Both Doggett and Thompson are co-sponsors of the primary Medicare for All bill. Larson isn’t, though he’s the lead sponsor of legislation to allow people to buy Medicare coverage starting at age 50.
Doggett would also likely seek changes to the House-passed drug pricing bill, which would require Medicare to negotiate prices based on an average paid by other wealthy countries. Doggett’s primary concern with the sweeping drug price measure was that it put an arbitrary limit on the number of drugs that could be negotiated, and the lower prices wouldn’t be extended to uninsured individuals.
Doggett would also likely differ from Neal in the effort to ban “surprise medical bills” — and Neal’s role in the stalled process is among the reasons his primary became more challenging in the first place.
While lawmakers in both parties are largely in agreement that patients should be protected from bills with out-of-network charges in emergencies or at in-network hospitals, disagreements over how health care providers and insurers would work out disputes derailed the effort in late December. Neal is viewed by some advocates as the chief stumbling block that prevented surprise billing provisions from being included in a year-end spending bill.
As Ways and Means worked on surprise billing legislation last year, Doggett unsuccessfully pushed language that would have made it more friendly for patients and that would require more transparency from private equity-backed medical providers.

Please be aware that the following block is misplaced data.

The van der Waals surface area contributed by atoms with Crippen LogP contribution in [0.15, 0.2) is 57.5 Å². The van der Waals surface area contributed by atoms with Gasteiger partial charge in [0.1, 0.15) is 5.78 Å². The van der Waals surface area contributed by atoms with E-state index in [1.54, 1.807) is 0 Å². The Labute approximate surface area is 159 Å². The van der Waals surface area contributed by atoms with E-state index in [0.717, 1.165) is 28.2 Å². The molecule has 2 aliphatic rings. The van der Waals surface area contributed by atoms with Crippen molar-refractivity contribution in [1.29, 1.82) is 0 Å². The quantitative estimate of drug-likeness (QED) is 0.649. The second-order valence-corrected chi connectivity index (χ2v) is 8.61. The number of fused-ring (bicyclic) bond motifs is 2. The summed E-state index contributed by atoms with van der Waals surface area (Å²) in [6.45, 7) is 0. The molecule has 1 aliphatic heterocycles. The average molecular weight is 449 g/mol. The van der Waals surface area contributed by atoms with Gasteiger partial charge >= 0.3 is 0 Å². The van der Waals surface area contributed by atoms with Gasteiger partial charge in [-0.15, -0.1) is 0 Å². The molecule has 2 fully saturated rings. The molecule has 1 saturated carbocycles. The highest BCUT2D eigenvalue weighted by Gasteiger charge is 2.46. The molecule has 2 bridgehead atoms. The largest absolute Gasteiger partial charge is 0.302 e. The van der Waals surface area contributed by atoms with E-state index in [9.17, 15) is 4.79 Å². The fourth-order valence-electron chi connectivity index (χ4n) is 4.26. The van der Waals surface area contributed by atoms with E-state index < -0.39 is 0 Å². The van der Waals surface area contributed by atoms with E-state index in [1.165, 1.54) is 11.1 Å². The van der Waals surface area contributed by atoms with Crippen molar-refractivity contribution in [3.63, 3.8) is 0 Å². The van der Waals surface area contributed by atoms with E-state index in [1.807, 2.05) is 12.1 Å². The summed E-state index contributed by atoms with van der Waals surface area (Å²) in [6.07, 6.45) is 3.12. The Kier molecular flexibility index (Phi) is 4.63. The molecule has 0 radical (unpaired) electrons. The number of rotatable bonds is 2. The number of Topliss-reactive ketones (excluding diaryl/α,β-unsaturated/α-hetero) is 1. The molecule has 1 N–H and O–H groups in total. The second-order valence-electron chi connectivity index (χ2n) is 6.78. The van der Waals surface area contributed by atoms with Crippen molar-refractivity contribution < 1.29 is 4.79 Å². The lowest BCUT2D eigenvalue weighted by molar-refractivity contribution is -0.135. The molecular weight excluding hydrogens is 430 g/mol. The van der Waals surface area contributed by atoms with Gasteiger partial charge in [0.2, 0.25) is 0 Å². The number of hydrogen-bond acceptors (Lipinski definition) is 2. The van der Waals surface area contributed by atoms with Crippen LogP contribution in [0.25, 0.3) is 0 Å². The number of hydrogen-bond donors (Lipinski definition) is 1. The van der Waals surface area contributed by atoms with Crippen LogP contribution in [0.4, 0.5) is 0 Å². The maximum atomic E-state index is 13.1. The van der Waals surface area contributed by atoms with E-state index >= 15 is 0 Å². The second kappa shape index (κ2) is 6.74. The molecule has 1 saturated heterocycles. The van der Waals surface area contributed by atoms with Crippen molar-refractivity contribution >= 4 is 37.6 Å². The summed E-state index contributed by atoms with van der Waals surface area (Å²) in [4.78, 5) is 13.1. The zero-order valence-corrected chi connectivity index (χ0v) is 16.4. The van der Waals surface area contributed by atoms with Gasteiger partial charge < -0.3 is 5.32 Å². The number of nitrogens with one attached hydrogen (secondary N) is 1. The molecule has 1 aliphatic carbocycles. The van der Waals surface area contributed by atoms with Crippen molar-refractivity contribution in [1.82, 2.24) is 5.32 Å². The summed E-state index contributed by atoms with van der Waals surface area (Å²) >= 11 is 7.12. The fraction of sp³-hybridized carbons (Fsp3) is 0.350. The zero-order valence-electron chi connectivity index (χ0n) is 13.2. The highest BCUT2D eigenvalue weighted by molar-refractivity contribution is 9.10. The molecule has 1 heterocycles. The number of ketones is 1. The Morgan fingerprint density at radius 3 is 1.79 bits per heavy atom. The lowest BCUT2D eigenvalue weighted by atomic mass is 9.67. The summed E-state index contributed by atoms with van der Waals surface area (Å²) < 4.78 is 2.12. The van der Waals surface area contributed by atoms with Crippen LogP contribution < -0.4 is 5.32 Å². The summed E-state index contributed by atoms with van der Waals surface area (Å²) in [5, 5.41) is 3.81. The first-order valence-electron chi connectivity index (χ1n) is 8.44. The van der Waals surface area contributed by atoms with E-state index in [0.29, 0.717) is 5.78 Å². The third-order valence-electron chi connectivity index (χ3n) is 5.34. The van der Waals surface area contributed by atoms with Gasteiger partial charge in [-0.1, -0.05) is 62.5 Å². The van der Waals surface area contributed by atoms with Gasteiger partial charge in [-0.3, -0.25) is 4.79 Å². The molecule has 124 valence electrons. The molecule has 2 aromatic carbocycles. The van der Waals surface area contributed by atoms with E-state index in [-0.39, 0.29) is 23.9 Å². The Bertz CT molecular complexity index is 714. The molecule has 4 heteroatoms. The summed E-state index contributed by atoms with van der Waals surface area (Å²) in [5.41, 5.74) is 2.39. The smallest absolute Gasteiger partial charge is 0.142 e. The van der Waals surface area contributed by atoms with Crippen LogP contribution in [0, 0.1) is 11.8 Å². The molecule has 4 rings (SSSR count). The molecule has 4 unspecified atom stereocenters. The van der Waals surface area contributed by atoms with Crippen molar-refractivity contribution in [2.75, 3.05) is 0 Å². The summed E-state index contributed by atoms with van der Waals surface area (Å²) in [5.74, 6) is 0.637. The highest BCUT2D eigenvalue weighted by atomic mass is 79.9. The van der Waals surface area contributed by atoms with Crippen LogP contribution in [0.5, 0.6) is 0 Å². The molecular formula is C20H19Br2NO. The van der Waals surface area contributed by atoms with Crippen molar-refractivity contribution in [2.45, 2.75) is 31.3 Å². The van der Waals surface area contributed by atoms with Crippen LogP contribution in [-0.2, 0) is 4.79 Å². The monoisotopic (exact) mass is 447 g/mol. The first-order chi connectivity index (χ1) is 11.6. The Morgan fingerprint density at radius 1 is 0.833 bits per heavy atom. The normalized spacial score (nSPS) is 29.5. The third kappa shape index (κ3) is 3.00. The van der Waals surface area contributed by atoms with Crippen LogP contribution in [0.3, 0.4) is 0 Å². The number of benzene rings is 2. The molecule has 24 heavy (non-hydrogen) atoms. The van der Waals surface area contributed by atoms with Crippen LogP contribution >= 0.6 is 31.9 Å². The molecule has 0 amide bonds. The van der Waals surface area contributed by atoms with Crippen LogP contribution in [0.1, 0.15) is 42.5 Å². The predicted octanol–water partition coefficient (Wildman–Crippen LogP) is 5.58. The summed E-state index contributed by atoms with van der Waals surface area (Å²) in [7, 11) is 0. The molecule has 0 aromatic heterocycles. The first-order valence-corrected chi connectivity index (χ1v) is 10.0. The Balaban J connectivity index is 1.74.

Lawmakers on both sides of the aisle have criticized private equity firms such as Blackstone that own standalone emergency rooms or doctor-staffing firms as a major factor behind surprise billing problems, since they often charge higher rates than are typically negotiated between hospitals and insurers.
“How can we expect Congressman Neal to take on private equity, to take on Big Pharma, to take on the fossil fuel executives, to take on Wall Street, when at the very same time, he’s taking their money?” Morse said during his Thursday press call.
Neal’s campaign, meanwhile, is making no apologies for his own progressive record, touting his efforts on behalf of expanding health care coverage, clean energy tax incentives and more. He’s reeled in endorsements from groups such as the American Federation of Teachers, Human Rights Campaign and the Congressional Hispanic Caucus’ political action committee.
The endorsement that probably looms largest is from Lewis, Neal’s longtime Ways and Means colleague.
In a letter dated June 30, weeks before his death, the civil rights icon wrote that Neal is “a fighter and a champion for middle and working class families in western and central Massachusetts and across our nation. Now more than ever, we need his expertise, thoughtfulness, and leadership.”